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Gulf War syndrome firmly linked to chemical exposure

by Staff Writers
Chicago (AFP) March 10, 2008
Nearly two decades after veterans of the 1991 Gulf War came home complaining of odd illnesses, enough evidence has been gathered to determine that many of them were sickened by chemical exposure, a study published Monday concluded.

And some of the damage was likely caused by pills prescribed to protect against the use of nerve gas and pesticides used to control sand flies, according to the study published in the Proceedings of the National Academy of Sciences.

While the military has subsequently stopped using the pills, the pesticides continue to be used in agriculture and for pest control in homes and offices in the United States and around the globe.

"Enough studies have been conducted, and results shared, to be able to say with considerable confidence that there is a link between chemical exposure and chronic, multi-symptom health problems," said study author Beatrice Golomb of the University of California San Diego's school of medicine.

"Furthermore, the same chemicals affecting Gulf War veterans may be involved in similar cases of unexplained, multi-symptom health problems in the general population."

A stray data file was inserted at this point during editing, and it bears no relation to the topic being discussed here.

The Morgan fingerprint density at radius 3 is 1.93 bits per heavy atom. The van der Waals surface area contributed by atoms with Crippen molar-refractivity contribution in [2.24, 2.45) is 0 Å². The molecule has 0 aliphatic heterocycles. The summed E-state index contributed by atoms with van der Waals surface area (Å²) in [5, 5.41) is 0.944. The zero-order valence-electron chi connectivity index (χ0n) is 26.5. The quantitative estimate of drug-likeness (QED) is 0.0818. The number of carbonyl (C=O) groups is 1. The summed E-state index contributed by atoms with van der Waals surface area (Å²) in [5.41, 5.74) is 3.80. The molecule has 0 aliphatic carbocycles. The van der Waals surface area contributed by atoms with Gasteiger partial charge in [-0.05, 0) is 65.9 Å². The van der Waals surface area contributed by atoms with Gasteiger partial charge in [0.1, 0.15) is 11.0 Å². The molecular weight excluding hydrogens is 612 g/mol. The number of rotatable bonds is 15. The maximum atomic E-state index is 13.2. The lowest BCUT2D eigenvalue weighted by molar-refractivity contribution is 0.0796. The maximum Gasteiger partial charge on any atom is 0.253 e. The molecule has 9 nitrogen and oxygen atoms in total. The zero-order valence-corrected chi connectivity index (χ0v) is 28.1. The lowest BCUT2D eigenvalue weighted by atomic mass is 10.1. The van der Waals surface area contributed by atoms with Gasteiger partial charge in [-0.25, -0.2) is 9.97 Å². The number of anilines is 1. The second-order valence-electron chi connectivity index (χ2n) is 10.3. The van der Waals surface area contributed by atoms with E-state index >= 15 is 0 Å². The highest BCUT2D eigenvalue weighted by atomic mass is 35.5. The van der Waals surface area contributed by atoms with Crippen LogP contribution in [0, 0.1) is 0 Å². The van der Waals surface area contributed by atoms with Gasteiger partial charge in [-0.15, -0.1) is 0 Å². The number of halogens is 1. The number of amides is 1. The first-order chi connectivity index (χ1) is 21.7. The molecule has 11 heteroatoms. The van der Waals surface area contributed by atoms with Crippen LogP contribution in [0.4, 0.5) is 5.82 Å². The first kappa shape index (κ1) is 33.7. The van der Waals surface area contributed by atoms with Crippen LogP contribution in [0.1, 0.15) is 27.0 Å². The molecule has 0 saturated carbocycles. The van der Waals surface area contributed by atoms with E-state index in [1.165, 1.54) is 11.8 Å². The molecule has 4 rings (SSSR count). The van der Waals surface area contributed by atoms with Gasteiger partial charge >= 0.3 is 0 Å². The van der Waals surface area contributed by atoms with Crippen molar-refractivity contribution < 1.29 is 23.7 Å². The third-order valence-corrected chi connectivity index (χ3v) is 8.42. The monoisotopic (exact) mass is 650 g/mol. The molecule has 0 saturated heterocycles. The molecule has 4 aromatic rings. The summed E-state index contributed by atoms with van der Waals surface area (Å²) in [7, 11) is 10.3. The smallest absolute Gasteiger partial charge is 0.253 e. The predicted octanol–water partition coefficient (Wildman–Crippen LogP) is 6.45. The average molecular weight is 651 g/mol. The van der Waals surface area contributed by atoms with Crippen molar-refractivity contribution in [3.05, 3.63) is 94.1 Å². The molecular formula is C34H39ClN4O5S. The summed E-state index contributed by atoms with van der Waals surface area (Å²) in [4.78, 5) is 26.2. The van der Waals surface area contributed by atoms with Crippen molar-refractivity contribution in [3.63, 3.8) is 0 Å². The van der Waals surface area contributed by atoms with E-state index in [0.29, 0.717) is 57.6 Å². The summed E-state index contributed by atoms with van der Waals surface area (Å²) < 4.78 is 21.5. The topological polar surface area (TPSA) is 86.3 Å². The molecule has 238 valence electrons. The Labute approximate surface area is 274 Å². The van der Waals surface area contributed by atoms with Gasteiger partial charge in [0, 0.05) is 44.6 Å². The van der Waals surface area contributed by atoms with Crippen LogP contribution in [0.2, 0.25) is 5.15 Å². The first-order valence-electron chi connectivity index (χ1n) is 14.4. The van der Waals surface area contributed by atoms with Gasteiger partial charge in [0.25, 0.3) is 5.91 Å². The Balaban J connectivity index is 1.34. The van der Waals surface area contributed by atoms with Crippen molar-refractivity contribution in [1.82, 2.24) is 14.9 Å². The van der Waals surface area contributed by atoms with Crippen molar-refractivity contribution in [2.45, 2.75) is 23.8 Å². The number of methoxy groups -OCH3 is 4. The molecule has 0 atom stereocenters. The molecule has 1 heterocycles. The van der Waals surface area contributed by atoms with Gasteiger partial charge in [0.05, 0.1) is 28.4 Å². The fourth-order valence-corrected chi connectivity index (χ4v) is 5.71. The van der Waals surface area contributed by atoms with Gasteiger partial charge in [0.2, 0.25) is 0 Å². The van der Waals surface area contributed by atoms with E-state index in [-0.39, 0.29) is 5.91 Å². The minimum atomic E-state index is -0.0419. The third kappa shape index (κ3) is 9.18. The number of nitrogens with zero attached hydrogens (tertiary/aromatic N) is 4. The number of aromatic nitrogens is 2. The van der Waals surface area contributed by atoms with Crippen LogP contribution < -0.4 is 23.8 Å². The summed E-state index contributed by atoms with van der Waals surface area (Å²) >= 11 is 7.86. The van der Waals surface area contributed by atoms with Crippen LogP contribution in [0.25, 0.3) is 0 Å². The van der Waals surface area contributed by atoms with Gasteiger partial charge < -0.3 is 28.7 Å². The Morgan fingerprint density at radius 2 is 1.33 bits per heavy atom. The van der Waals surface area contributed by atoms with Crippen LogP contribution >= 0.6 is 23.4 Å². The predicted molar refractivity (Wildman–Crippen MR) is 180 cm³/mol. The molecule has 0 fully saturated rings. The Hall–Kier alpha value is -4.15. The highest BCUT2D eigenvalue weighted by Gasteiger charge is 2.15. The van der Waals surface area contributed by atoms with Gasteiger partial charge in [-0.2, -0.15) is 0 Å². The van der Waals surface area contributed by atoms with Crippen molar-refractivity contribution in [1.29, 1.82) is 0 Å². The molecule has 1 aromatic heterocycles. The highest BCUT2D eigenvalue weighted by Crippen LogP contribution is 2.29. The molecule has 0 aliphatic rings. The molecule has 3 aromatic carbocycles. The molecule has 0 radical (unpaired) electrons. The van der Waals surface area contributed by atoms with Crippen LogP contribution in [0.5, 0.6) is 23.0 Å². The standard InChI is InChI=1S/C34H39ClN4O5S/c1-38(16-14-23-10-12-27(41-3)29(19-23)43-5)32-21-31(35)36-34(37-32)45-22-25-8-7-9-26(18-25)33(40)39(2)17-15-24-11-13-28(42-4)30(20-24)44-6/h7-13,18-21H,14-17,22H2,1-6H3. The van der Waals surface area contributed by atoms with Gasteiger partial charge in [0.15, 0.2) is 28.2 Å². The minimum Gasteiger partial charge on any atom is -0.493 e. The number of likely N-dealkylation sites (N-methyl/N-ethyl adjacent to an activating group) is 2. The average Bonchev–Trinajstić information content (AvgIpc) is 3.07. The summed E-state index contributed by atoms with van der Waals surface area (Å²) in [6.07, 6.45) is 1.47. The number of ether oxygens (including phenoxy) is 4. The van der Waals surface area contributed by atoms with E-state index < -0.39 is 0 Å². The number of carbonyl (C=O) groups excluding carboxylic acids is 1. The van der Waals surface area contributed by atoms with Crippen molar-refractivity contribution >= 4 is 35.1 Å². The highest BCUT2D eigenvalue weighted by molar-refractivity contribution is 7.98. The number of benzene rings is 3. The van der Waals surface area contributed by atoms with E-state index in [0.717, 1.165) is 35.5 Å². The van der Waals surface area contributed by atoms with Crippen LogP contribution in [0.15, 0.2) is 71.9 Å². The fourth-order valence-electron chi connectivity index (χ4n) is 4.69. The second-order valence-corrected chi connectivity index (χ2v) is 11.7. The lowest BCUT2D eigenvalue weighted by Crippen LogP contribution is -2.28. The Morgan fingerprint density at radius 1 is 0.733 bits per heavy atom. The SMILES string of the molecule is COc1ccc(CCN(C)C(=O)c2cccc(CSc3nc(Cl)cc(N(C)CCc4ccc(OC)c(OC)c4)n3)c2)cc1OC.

Golomb examined the results of scores of studies looking at the health impact of the class of chemicals to which the veterans were exposed either through pesticides, the anti-nerve gas pills or the demolition of a weapons depot containing the nerve gas sarin.

Her study linked exposure to the chemicals to Gulf War syndrome, a chronic health problem which affected between 26 and 32 percent of deployed troops.

Symptoms routinely reported by these veterans include memory problems, trouble sleeping, muscle or joint pain, fatigue, rashes and breathing problems.

While the findings "do not imply that all illness in Gulf War veterans" is the result of this exposure it "may account for some or perhaps much of the excess illness seen in Gulf War veterans" she concluded.

Golomb also discovered why some veterans were sickened while others with equal or greater chemical exposure were not affected.

"There is evidence that genetics have something to do with how a body handles exposure to these chemicals," Golomb said.

"Some people are genetically less able to withstand these toxins and evidence shows that these individuals have higher chance of suffering the effects of exposure."

Some 250,000 service members were given the bromide pills as a preventative measure. Those with the mutations that reduced their ability to detoxify the pills were at significantly higher risk of illness, Golomb found.

Previous studies have shown that this mutation is also linked to increased rates of some neurological diseases, such as amyotrophic lateral sclerosis (ALS) or Lou Gehrig's disease.

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